Flow chart of the simulation model END .IJPDLM 37.7 START Parameters of Demand Structure Parameters of Capacity (CAP) 534 DEMAND GENERATION DETERMINATION OF THE PLANT'S CAPACITY Replenishment Orders Point of Sales Data DEMAND FORECAST (Exponential Smoothing) TSS SUPPLY CHAIN TYPE VMI DEMAND FORECAST (The Retailer and The Distribitor) CALCULATE ORDER-UP-TO LEVEL DETERMINE ORDER AMOUNT (The Retailer and The Distribitor) Inventory Level of Retailer Replenishment Orders CALCULATE ORDER-UP-TO LEVEL (The Retailer and The Distribitor) DEMAND FORECAST (The Warehouse and The Plant) DETERMINE ORDER AMOUNT DETERMINE ORDER AMOUNT (The Warehouse and The Distribitor) SATISFY INCOMING ORDER REPORT Average Supply Chain Inventory Total Supply Chain Cost Customer Service Level Figure 1.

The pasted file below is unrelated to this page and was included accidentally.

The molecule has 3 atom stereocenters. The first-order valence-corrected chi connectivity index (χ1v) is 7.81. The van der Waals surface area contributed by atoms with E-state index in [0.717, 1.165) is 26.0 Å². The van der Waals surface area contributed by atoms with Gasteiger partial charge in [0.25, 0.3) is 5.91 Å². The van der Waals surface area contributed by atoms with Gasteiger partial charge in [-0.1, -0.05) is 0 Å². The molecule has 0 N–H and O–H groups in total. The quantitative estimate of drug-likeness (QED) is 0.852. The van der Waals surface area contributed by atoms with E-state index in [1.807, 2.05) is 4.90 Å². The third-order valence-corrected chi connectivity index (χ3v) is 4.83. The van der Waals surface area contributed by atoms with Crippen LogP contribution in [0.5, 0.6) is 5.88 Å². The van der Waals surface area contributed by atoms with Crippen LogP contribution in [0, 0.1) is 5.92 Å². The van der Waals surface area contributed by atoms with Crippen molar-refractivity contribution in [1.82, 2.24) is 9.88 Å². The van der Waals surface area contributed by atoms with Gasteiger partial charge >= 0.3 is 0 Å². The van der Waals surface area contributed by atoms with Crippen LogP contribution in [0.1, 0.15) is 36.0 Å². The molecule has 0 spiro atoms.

we do not include this reduction in our simulation model. That is. operated in the same way as in TSS. 1993) in replenishment planning. are updated at the beginning of each week by using the exponential smoothing method (Nahmias. the member updates its order-up-to point. under VMI. Instead. All other echelons of the supply chain (the plant and the warehouse). estimated from the observed demand is as follows (Nahmias. 278): Sk ¼ F 21 k  bk bk þ hk  ð1Þ Exploring the benefits of VMI 535 . in this supply chain. the distributor takes the responsibility of managing the inventories of the retailer. under this structure. on the other hand. p. the distributor uses the echelon stock concept (Clark and Scarf. Therefore. 1999). Indeed. Under VMI. on the other hand. the distributor does not only need to take its own inventories into account while making inventory plans. This modification of order-up-to policy for the case of limited production capacity provides an optimal solution for uncertain demands (Gavirneni et al. the order is the market demand. because of its limited manufacturing capacity. If the member is the retailer.. respectively. F k ð:Þ. 1997. S k . In return. Here. If the member is the retailer. 1960. The member fulfils the customer orders (plus backorders if there are any) by on-hand inventory. we may surely state that the results obtained from this study constitute a lower bound for the benefits obtained from VMI.. a production order is placed. The member analyzes the historical replenishment orders placed by its immediate downstream member for forecasting.. In order to compute the echelon order-up-to levels of the retailer and the distributor. 74) to reflect changes in demand patterns. b). the heuristic developed by Shang and Song (2003) is used. p. Therefore. . 1997. where F k ð:Þ is the distribution function of the demand realized by the member at stage k. the exponential smoothing method is used to update the order-up-to level at each week. The member decides how many units to order from its immediate upstream member. the plant. ¨ Axsater and Rosling. cannot always produce enough to bring its inventory position up to the updated value of S. parameters of the demand distribution. 1986a. the retailer provides the distributor with access to its real-time inventory level as well as its point-of-sales (pos) data. Although the literature suggests that VMI may result in significant reductions in retailers’ lead times (Waller et al. but also the inventories of the retailer. Federgruen and Zipkin. Here. Again. Similarly. In these cases. Based on this demand forecast. The quantity of the order is equal to the difference between the order-up-to level and inventory position. The member observes the order placed by its immediate downstream member. 1999. the plant makes full capacity production by backordering the remaining requirement. here we have concentrated on information sharing and centralized decision-making aspects of VMI only. we assume that the retailer’s lead times remain constant after VMI implementation. . bk and hk are back-order and holding costs of the member at stage k. historical market demand data is analyzed. and any unfulfilled customer orders are backordered. If the member is the plant. The order-up-to point of the member at stage k.